If you know me, you know that I love dirty humor and filthy jokes. No bit is too dark, no level of raunch is too much. Bring it on. So, in some ways I’m very much the target audience for Dicks: The Musical. And yet, for at least part of the film’s running time, it just wasn’t working for me. Until it finds its grove in the second half, it feels largely like filth for the sake of filth. I know it’s not, but it just came off more hollow than intended. That limits some of the effectiveness, which is a shame, considering how out there and hilarious some moments are.
Dicks: The Musical is A24’s first musical and they couldn’t have chosen stranger material. It’s certainly unlike any other musical out there. Whether that will broaden or limit its appeal remains to be seen. Those who appreciate camp and foul language will be in a better position than a more traditional member of the audience though, that much is certain.
Craig (Josh Sharp) and Trevor (Aaron Jackson) are business rivals, but share a complete and utter dickishness that borderlines on the absurd. As it turns out, when they meet at their office after receiving promotions, they realize how alike they are. Moreover, they realize that they’re actually identical twins (them not looking alike is just another joke). This gets them thinking about their parents, which each of them only knows part of, since they’re divorced. So, a Parent Trap type situation quickly begins.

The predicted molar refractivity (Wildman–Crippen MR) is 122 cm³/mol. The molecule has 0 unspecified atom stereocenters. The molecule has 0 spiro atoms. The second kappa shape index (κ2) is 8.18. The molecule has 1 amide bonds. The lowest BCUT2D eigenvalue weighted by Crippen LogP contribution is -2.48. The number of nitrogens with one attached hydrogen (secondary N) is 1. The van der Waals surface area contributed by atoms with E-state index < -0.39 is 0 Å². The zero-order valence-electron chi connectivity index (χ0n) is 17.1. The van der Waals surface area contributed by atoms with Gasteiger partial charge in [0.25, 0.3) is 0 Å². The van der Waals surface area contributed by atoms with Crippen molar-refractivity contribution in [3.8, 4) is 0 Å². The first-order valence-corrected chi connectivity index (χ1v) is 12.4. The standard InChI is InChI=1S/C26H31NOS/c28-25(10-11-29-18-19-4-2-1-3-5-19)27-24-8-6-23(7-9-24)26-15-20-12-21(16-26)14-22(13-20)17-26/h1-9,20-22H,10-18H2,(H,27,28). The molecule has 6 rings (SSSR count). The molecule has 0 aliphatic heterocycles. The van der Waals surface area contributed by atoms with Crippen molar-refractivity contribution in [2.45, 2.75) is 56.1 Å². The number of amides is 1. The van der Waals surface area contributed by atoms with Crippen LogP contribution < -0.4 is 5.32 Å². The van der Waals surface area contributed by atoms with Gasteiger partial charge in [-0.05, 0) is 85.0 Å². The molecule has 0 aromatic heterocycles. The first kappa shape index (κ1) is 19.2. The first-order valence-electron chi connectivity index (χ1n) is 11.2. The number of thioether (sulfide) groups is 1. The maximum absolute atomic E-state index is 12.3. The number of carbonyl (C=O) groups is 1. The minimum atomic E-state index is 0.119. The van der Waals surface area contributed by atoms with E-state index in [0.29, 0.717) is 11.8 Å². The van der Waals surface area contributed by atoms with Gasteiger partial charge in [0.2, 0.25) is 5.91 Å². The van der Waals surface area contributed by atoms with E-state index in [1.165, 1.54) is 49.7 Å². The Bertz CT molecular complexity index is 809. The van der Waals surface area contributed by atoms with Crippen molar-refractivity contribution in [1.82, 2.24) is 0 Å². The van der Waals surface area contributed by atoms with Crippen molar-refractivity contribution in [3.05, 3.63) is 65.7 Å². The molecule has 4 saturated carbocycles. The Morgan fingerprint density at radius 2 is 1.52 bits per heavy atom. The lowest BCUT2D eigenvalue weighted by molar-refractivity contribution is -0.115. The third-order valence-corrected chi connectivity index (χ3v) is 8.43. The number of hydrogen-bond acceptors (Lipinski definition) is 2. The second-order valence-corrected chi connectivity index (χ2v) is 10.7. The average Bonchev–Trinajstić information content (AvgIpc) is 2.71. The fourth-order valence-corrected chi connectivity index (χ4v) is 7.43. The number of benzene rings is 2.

The boys want to reunite Evelyn (Megan Mullally) and Harris (Nathan Lane), formulating a plan to swap places, hoping it will bring them together. Will it work? Will hilarity ensue? I won’t spoil the former, but the latter does kick into higher gear, especially once the parents are riffing onscreen. The plot is admittedly thin, but it’s mostly an excuse for bits and raunchy musical numbers, most of which do work.
Watching Nathan Lane and Megan Mullally have the times of their lives is a real highlight. Aaron Jackson and Josh Sharp initially get on your nerves a lot, so it’s nice when Lane and Mullally show up. When they’re together, the ridiculousness fits so well, the movie goes to another level. Jackson and Sharp come on strong at the end, but their performances are a bit one-note. Supporting players here are very random, but include Megan Thee Stallion as their boss, as well as Bowen Yang as God. Yes, God.
Director Larry Charles has a surprisingly flat approach to the film, visually. He believes in the screenplay that stars Aaron Jackson and Josh Sharp wrote, to be sure. Early on, it doesn’t appear like a move that will pay off. However, once the flick finds its footing, it’s clear he’s just getting out of the way of the jokes. It’s not too different from his style with Borat, but here, the lack of pizzazz to the musical numbers does feel like a minor bummer. As for the script, it’s hit or miss, but the hits are pretty big, which makes the misses more forgivable.
Dicks: The Musical is a movie that is destined to be a cult classic. Some will hate it, while others will love it. I certainly was caught somewhat in the middle, but it’s audacity and fun did wear me down by the end. If you’re looking for something different, it’s hard to find anything out there quite as different as this.